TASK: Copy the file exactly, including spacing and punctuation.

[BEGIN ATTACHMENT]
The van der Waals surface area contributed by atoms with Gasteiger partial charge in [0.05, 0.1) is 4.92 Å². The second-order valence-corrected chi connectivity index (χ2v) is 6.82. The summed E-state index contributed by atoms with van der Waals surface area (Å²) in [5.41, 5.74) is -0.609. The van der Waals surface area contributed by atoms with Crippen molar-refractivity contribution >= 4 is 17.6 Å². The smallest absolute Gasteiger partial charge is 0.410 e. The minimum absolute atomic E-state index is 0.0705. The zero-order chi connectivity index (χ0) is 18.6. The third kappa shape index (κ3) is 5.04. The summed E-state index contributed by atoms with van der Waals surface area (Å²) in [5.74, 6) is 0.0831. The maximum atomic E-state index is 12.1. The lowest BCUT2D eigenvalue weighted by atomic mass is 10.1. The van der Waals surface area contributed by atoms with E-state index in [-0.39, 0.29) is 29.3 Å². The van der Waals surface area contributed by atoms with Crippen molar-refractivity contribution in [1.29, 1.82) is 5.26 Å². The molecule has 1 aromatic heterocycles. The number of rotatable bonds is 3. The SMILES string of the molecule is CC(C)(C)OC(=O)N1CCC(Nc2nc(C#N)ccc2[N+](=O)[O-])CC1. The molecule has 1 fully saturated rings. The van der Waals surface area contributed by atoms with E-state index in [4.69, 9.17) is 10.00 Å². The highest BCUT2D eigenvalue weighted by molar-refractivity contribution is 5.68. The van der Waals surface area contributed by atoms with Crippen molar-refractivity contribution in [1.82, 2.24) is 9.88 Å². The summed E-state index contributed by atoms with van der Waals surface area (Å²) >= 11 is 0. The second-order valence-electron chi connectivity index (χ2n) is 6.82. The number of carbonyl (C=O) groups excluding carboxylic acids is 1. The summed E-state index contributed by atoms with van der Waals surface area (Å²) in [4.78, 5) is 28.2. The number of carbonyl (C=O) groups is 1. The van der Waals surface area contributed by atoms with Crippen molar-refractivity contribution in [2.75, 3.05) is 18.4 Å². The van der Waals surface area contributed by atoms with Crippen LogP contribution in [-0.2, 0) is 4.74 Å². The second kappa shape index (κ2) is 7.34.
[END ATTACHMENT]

The van der Waals surface area contributed by atoms with Gasteiger partial charge in [0.05, 0.1) is 4.92 Å². The second-order valence-corrected chi connectivity index (χ2v) is 6.82. The summed E-state index contributed by atoms with van der Waals surface area (Å²) in [5.41, 5.74) is -0.609. The van der Waals surface area contributed by atoms with Crippen molar-refractivity contribution >= 4 is 17.6 Å². The smallest absolute Gasteiger partial charge is 0.410 e. The minimum absolute atomic E-state index is 0.0705. The zero-order chi connectivity index (χ0) is 18.6. The third kappa shape index (κ3) is 5.04. The summed E-state index contributed by atoms with van der Waals surface area (Å²) in [5.74, 6) is 0.0831. The maximum atomic E-state index is 12.1. The lowest BCUT2D eigenvalue weighted by atomic mass is 10.1. The van der Waals surface area contributed by atoms with E-state index in [-0.39, 0.29) is 29.3 Å². The van der Waals surface area contributed by atoms with Crippen molar-refractivity contribution in [1.29, 1.82) is 5.26 Å². The molecule has 1 aromatic heterocycles. The number of rotatable bonds is 3. The SMILES string of the molecule is CC(C)(C)OC(=O)N1CCC(Nc2nc(C#N)ccc2[N+](=O)[O-])CC1. The molecule has 1 fully saturated rings. The van der Waals surface area contributed by atoms with E-state index in [4.69, 9.17) is 10.00 Å². The highest BCUT2D eigenvalue weighted by molar-refractivity contribution is 5.68. The van der Waals surface area contributed by atoms with Crippen molar-refractivity contribution in [1.82, 2.24) is 9.88 Å². The summed E-state index contributed by atoms with van der Waals surface area (Å²) >= 11 is 0. The second-order valence-electron chi connectivity index (χ2n) is 6.82. The number of carbonyl (C=O) groups excluding carboxylic acids is 1. The summed E-state index contributed by atoms with van der Waals surface area (Å²) in [4.78, 5) is 28.2. The number of carbonyl (C=O) groups is 1. The van der Waals surface area contributed by atoms with Crippen molar-refractivity contribution in [2.75, 3.05) is 18.4 Å². The van der Waals surface area contributed by atoms with Crippen LogP contribution in [-0.2, 0) is 4.74 Å². The second kappa shape index (κ2) is 7.34.